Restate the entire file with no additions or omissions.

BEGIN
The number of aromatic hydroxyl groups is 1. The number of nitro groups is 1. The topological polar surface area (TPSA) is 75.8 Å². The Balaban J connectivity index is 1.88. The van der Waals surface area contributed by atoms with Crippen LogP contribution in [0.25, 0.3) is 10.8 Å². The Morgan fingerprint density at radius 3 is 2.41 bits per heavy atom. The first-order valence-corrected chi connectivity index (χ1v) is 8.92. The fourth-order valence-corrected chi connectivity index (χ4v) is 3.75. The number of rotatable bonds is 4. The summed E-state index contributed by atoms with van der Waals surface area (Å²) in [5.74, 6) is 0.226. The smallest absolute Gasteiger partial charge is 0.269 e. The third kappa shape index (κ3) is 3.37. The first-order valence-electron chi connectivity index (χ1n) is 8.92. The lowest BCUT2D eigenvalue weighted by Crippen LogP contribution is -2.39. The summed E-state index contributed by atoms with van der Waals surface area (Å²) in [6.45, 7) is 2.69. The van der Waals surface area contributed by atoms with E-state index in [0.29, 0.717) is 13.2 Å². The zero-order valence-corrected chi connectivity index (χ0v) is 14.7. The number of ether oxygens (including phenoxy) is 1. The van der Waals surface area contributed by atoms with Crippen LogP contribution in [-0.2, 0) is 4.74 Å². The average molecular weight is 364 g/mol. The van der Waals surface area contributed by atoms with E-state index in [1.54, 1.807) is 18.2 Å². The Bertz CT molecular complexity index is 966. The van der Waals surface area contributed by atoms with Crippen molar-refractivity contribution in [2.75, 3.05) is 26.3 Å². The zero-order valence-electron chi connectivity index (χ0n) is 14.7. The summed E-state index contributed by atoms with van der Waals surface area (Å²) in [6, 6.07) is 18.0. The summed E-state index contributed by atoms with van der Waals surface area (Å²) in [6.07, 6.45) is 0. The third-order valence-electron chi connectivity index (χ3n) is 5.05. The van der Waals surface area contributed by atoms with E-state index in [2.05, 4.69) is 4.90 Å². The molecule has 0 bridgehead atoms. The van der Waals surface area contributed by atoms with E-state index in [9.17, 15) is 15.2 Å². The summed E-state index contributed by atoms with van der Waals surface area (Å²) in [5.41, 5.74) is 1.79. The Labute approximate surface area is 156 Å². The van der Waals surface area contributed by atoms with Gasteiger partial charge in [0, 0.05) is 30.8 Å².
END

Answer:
The number of aromatic hydroxyl groups is 1. The number of nitro groups is 1. The topological polar surface area (TPSA) is 75.8 Å². The Balaban J connectivity index is 1.88. The van der Waals surface area contributed by atoms with Crippen LogP contribution in [0.25, 0.3) is 10.8 Å². The Morgan fingerprint density at radius 3 is 2.41 bits per heavy atom. The first-order valence-corrected chi connectivity index (χ1v) is 8.92. The fourth-order valence-corrected chi connectivity index (χ4v) is 3.75. The number of rotatable bonds is 4. The summed E-state index contributed by atoms with van der Waals surface area (Å²) in [5.74, 6) is 0.226. The smallest absolute Gasteiger partial charge is 0.269 e. The third kappa shape index (κ3) is 3.37. The first-order valence-electron chi connectivity index (χ1n) is 8.92. The lowest BCUT2D eigenvalue weighted by Crippen LogP contribution is -2.39. The summed E-state index contributed by atoms with van der Waals surface area (Å²) in [6.45, 7) is 2.69. The van der Waals surface area contributed by atoms with E-state index in [0.29, 0.717) is 13.2 Å². The zero-order valence-corrected chi connectivity index (χ0v) is 14.7. The number of ether oxygens (including phenoxy) is 1. The van der Waals surface area contributed by atoms with Crippen LogP contribution in [-0.2, 0) is 4.74 Å². The average molecular weight is 364 g/mol. The van der Waals surface area contributed by atoms with E-state index in [1.54, 1.807) is 18.2 Å². The Bertz CT molecular complexity index is 966. The van der Waals surface area contributed by atoms with Crippen molar-refractivity contribution in [2.75, 3.05) is 26.3 Å². The zero-order valence-electron chi connectivity index (χ0n) is 14.7. The summed E-state index contributed by atoms with van der Waals surface area (Å²) in [6, 6.07) is 18.0. The summed E-state index contributed by atoms with van der Waals surface area (Å²) in [6.07, 6.45) is 0. The third-order valence-electron chi connectivity index (χ3n) is 5.05. The van der Waals surface area contributed by atoms with E-state index in [2.05, 4.69) is 4.90 Å². The molecule has 0 bridgehead atoms. The van der Waals surface area contributed by atoms with E-state index in [9.17, 15) is 15.2 Å². The summed E-state index contributed by atoms with van der Waals surface area (Å²) in [5.41, 5.74) is 1.79. The Labute approximate surface area is 156 Å². The van der Waals surface area contributed by atoms with Gasteiger partial charge in [0, 0.05) is 30.8 Å².